I’ve lived in the USA for many years now but I grew up in Pakistan. And don’t think this post is about cultural assimilation, acculturation or appropriation. It has got nothing to do with that. This however has something to do with our diversity and how our kids will grow up more confident if we can just let them see and experience how culture can be diverse and diversity isn’t wrong or bad. And how belonging to their own culture is a thing to be proud of.
Culture is a strong phenomenon. In fact more than religion, culture dictates our lives. We have a strong desire to conform to culture because culture forms usually the larger part of our identity than religion. Culture has its roots in our history. And even though religion also has roots in our history, culture is usually the more striking part of our heritage. Its influence on us is undeniable.
The world today is diverse. Within the same office space people from different cultures and backgrounds can be seen working together. Even though this workplace is diverse, it’s copacetic and people here work as a team. What they practice as their culture, even though sometimes is evident strikingly just by a close look at what they wear and how they talk, doesn’t affect the camaraderie that these individuals share as a team.
But I have a feeling and I may have come to this conclusion after being with a handful of immigrants and minorities in the big microcosm of diversity that I live in, that we over-conform to a culture that’s USA-based far far away while living in Pakistan. And I’m not talking about how we dress. That’s something that I think has to do with one’s aesthetic sense a lot more than conformity of any sort. Just because I love shalwar kameez doesn’t mean that that would be every Pakistani’s favorite outfit.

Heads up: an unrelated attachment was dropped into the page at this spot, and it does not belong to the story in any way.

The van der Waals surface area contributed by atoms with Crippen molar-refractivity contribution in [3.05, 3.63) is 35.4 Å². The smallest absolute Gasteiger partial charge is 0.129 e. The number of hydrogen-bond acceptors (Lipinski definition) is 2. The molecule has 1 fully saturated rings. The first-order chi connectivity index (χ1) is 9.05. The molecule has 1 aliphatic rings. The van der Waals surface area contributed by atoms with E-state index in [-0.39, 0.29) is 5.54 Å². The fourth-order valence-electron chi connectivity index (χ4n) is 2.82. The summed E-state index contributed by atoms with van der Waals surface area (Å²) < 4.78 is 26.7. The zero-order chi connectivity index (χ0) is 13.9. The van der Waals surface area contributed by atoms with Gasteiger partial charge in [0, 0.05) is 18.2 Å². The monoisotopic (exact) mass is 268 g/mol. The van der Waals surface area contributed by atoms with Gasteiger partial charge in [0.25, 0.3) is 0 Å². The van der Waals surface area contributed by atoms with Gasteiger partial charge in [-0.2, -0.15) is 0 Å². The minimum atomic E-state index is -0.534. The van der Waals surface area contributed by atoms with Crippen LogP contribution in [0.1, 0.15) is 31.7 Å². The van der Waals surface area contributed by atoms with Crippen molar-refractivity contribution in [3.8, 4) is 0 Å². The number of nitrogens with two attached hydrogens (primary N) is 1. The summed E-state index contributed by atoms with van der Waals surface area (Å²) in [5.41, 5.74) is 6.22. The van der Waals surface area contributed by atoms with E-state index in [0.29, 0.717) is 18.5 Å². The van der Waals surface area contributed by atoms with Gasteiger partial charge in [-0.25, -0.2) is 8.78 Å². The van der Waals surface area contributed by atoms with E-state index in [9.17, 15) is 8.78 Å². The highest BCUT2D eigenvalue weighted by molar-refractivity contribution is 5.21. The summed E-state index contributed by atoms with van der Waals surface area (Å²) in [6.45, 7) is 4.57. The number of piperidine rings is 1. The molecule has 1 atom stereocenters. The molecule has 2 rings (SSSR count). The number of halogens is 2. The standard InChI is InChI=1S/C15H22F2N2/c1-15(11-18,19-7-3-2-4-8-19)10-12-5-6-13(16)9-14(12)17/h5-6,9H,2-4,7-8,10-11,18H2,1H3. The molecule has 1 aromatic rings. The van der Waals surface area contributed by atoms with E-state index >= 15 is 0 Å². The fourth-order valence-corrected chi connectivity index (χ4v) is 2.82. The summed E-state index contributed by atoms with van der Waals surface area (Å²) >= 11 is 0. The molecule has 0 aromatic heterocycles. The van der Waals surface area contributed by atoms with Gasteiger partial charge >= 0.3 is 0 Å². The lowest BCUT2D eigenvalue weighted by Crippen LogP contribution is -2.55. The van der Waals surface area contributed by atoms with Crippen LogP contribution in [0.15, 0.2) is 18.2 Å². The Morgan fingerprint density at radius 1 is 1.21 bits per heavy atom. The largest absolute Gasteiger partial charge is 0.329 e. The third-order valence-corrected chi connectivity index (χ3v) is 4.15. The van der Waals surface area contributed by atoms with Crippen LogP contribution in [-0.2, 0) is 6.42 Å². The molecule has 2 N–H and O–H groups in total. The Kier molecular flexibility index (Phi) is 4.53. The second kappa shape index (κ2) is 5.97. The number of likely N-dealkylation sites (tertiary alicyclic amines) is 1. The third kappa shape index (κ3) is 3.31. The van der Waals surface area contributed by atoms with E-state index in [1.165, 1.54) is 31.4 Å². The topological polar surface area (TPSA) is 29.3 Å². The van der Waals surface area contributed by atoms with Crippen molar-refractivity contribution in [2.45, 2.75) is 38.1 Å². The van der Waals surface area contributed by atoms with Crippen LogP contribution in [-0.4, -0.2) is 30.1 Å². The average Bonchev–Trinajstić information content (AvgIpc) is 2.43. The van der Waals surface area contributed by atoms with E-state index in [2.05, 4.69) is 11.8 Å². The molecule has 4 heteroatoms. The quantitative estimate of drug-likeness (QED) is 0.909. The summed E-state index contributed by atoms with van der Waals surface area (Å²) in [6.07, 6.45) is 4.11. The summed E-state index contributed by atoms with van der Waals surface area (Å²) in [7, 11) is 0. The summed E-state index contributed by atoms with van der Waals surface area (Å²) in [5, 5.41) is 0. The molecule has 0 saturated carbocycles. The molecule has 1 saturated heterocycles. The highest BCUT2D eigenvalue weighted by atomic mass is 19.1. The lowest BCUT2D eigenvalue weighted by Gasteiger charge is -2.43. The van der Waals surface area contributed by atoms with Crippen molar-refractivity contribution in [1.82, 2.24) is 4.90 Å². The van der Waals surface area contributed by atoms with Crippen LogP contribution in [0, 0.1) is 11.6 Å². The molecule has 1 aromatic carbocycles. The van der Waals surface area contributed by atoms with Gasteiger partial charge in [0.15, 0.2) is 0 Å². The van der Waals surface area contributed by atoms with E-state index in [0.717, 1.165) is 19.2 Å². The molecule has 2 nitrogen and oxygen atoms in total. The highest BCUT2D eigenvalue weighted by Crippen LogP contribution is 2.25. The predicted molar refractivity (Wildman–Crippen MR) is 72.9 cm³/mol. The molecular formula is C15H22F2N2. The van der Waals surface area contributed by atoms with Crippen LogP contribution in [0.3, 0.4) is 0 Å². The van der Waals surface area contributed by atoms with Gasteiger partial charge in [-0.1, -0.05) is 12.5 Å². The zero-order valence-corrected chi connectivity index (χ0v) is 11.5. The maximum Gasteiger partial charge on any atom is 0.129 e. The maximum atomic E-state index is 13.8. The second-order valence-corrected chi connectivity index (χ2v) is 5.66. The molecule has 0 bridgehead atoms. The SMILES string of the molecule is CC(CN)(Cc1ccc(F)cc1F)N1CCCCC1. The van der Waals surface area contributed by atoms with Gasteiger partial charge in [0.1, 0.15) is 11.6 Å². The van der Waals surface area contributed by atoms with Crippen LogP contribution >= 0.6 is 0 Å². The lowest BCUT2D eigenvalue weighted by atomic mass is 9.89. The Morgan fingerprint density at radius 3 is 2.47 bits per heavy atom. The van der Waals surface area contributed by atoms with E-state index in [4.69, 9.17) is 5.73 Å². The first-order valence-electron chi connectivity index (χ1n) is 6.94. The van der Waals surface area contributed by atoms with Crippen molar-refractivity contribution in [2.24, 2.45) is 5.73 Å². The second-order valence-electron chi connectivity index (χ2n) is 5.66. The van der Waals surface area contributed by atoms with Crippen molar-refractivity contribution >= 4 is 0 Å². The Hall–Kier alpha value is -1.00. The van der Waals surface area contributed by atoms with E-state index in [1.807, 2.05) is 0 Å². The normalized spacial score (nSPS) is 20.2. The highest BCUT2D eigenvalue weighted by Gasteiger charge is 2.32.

What I’m noticing right now in the Pakistani social media and electronic media is a total deviation towards a culture and its adoption that isn’t ours. We have started to celebrate a lot of Western rituals and occasions without any idea why the West celebrates them.
And I’m not saying that it is necessarily wrong. It’s not. But if you’re the type of person who sees how cultural assimilation can actually become a phenomenon that might have you compromise on some core values down the road, you might want to protect yourself from where it starts mindlessly.
I don’t get why a parent in Pakistan is putting money under their kid’s pillow at night when they lose a tooth. Why are we introducing our kids to a tooth fairy? In a world where we criticize Disney movies to be inculcating the wrong, idealistic views in our kids, the tooth fairy is an absurd concept to be introduced to a child whose parents don’t even care about the history behind it so much. Why can’t losing a tooth be just that? Losing a tooth. That’s it. The glorification of losing a tooth is beyond my physician mind.